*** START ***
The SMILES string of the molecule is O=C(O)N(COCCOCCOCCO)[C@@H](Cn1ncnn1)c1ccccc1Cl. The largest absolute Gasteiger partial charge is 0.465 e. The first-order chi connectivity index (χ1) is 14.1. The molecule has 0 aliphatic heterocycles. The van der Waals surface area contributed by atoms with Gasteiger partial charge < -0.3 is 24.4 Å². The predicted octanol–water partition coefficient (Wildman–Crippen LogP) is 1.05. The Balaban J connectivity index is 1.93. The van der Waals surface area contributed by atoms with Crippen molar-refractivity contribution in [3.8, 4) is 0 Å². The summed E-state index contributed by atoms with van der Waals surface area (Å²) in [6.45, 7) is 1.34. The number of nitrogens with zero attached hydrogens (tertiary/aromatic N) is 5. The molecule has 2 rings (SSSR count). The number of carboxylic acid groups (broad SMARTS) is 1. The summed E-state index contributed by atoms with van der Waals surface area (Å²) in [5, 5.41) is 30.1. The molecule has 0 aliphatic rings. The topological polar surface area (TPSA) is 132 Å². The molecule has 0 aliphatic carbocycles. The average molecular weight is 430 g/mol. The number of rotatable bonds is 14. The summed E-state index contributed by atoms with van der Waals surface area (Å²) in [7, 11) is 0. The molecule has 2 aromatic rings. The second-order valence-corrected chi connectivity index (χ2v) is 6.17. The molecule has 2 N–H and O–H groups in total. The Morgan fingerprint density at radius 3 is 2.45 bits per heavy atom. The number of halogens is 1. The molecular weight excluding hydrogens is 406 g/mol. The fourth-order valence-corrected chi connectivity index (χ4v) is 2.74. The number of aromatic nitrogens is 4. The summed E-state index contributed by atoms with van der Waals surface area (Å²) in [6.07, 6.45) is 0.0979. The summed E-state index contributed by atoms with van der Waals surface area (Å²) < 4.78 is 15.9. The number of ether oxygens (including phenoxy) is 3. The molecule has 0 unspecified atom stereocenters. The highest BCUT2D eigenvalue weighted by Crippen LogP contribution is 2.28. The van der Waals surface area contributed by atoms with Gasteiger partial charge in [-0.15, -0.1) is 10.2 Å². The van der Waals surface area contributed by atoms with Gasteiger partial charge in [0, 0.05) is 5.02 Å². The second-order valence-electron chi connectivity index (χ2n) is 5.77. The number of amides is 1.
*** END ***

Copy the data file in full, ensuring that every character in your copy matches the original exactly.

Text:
The SMILES string of the molecule is O=C(O)N(COCCOCCOCCO)[C@@H](Cn1ncnn1)c1ccccc1Cl. The largest absolute Gasteiger partial charge is 0.465 e. The first-order chi connectivity index (χ1) is 14.1. The molecule has 0 aliphatic heterocycles. The van der Waals surface area contributed by atoms with Gasteiger partial charge < -0.3 is 24.4 Å². The predicted octanol–water partition coefficient (Wildman–Crippen LogP) is 1.05. The Balaban J connectivity index is 1.93. The van der Waals surface area contributed by atoms with Crippen molar-refractivity contribution in [3.8, 4) is 0 Å². The summed E-state index contributed by atoms with van der Waals surface area (Å²) in [6.45, 7) is 1.34. The number of nitrogens with zero attached hydrogens (tertiary/aromatic N) is 5. The molecule has 2 rings (SSSR count). The number of carboxylic acid groups (broad SMARTS) is 1. The summed E-state index contributed by atoms with van der Waals surface area (Å²) in [5, 5.41) is 30.1. The molecule has 0 aliphatic rings. The topological polar surface area (TPSA) is 132 Å². The molecule has 0 aliphatic carbocycles. The average molecular weight is 430 g/mol. The number of rotatable bonds is 14. The summed E-state index contributed by atoms with van der Waals surface area (Å²) in [7, 11) is 0. The molecule has 2 aromatic rings. The second-order valence-corrected chi connectivity index (χ2v) is 6.17. The molecule has 2 N–H and O–H groups in total. The Morgan fingerprint density at radius 3 is 2.45 bits per heavy atom. The number of halogens is 1. The molecular weight excluding hydrogens is 406 g/mol. The fourth-order valence-corrected chi connectivity index (χ4v) is 2.74. The number of aromatic nitrogens is 4. The summed E-state index contributed by atoms with van der Waals surface area (Å²) in [6.07, 6.45) is 0.0979. The summed E-state index contributed by atoms with van der Waals surface area (Å²) < 4.78 is 15.9. The number of ether oxygens (including phenoxy) is 3. The molecule has 0 unspecified atom stereocenters. The highest BCUT2D eigenvalue weighted by Crippen LogP contribution is 2.28. The van der Waals surface area contributed by atoms with Gasteiger partial charge in [-0.15, -0.1) is 10.2 Å². The van der Waals surface area contributed by atoms with Gasteiger partial charge in [0, 0.05) is 5.02 Å². The second-order valence-electron chi connectivity index (χ2n) is 5.77. The number of amides is 1.